Holy cow, I wrote a book!
was curious why
it takes longer for Task Manager to appear when you start it
from the Ctrl+Alt+Del dialog
compared to launching it from the taskbar.
Well, you can see the reason right there on the screen:
You're launching it the long way around.
If you launch Task Manager from the taskbar,
Explorer just launches taskmgr.exe
via the usual CreateProcess mechanism,
and Task Manager launches under the same credentials
on the same desktop.
On the other hand, when you use the secure attention sequence,
the winlogon program receives the notification,
switches to the secure desktop,
and displays the Ctrl+Alt+Del dialog.
When you select Task Manager from that dialog,
it then has to launch taskmgr.exe,
but it can't use the normal CreateProcess
because it's on the wrong desktop and it's running under
the wrong security context.
(Because winlogon runs as SYSTEM,
as Task Manager will tell you.)
Clearly, in order to get Task Manager running on your desktop
with your credentials,
winlogon needs to change its security context,
change desktops, and then launch taskmgr.exe.
The desktop switch is probably the slowest part, since it
involves the video driver,
and video drivers are not known for their blazingly fast
It's like asking why an international package takes longer to deliver
than a domestic one.
Because it's starting from further away, and it also has to go through
the DllMain function
receives a reason code of
lpReserved parameter to
is used to indicate whether the process is exiting.
And if the process is exiting, then you should just return without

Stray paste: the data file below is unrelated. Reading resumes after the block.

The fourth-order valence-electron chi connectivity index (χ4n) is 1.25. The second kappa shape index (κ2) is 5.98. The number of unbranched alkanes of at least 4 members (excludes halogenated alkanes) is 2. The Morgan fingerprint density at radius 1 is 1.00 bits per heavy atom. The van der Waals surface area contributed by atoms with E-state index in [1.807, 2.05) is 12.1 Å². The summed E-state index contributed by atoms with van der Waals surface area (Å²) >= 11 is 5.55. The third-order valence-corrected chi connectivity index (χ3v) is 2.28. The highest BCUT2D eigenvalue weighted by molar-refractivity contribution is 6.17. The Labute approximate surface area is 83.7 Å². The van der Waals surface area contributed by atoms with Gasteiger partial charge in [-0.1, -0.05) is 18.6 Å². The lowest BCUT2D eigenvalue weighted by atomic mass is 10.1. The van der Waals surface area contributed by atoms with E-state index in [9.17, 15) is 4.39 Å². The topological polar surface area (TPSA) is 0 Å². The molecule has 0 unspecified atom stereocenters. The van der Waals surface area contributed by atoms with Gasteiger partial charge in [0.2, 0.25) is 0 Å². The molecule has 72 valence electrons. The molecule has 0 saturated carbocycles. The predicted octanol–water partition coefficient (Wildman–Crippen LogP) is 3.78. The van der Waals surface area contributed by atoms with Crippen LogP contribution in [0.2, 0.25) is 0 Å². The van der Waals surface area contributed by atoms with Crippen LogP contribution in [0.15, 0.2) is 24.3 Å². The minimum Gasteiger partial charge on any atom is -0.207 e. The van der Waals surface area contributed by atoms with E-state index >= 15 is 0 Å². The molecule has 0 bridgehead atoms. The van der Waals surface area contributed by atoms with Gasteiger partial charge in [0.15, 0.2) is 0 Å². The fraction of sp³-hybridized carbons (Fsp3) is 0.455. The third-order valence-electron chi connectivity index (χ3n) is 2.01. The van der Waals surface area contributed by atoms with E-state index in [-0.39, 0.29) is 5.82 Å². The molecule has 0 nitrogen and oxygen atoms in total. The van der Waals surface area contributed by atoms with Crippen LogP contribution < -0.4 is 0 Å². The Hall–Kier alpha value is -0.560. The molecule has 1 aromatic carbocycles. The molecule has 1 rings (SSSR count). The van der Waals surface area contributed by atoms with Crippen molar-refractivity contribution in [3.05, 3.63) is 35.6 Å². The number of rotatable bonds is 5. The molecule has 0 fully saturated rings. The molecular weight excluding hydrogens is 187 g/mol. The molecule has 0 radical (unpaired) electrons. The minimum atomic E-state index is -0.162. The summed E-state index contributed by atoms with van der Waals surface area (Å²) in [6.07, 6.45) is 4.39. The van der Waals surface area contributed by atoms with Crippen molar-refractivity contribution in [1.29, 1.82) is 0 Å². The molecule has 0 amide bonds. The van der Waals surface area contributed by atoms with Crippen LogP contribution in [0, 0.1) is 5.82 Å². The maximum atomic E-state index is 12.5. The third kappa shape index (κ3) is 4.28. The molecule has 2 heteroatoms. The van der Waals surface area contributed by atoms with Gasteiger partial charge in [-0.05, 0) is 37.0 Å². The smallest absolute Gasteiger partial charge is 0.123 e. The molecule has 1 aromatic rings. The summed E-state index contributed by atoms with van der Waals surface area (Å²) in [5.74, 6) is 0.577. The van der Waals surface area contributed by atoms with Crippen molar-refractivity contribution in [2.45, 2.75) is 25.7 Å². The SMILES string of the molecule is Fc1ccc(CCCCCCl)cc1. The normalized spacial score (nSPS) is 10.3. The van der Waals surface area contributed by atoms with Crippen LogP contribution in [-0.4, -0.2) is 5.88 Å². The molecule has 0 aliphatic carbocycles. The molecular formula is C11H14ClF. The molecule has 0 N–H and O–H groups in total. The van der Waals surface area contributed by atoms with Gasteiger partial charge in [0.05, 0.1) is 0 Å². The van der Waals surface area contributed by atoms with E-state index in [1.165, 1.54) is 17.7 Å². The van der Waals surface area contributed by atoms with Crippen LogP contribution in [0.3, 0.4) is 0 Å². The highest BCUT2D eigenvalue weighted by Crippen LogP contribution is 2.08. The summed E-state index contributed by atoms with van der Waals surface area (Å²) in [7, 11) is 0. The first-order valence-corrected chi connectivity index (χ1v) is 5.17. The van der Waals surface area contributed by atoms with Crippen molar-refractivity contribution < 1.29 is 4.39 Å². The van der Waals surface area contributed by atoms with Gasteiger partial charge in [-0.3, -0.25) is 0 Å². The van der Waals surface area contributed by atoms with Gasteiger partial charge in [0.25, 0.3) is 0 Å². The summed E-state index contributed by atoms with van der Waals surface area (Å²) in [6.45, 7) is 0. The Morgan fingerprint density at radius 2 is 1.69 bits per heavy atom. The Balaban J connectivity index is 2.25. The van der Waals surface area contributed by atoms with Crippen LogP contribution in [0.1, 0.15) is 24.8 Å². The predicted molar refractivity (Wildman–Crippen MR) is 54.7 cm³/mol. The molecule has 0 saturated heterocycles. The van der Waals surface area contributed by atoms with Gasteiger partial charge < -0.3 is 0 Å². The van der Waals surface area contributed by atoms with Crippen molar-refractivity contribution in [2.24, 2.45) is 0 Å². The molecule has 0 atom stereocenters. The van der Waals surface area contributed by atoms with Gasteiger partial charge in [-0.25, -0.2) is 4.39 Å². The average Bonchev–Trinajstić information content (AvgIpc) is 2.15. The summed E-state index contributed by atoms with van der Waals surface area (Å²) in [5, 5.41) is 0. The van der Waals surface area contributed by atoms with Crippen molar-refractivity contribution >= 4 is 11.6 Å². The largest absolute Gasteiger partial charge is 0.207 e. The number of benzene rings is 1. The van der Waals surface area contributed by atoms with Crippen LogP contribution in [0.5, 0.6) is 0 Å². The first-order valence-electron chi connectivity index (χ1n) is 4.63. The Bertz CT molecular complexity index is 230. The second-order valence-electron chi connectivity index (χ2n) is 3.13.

Don't worry about freeing memory; it will all go away when the
process address space is destroyed.
Don't worry about closing handles; handles are closed automatically
when the process handle table is destroyed.
Don't try to call into other DLLs, because those other DLLs may
already have received their DLL_PROCESS_DETACH
in which case they may behave erratically in the same way that a
object behaves erratically if you try to use it after its destructor has run.
The building is being demolished.
Don't bother sweeping the floor and emptying the trash cans and
erasing the whiteboards.
And don't line up at the exit to the building so everybody can
move their in/out magnet to out.
All you're doing is making the demolition team wait for you to
finish these pointless housecleaning tasks.
Okay, if you have internal file buffers, you can write them out
to the file handle.
That's like remembering to take the last pieces of mail from the mailroom
out to the mailbox.
But don't bother closing the handle or freeing the buffer,
in the same way you shouldn't bother updating the "mail last picked up on"
sign or resetting the flags on all the mailboxes.
And ideally, you would have flushed those buffers as part of your
normal wind-down before calling ExitProcess,
in the same way mailing those last few letters should have been taken
care of before you called in the demolition team.
I regularly use a program that doesn't follow this rule.
The program allocates a lot of memory during the course of its life,
and when I exit the program, it just sits there for several minutes,
sometimes spinning at 100% CPU, sometimes churning the hard drive
When I break in with the debugger to see what's going on,
I discover that the program isn't doing anything productive.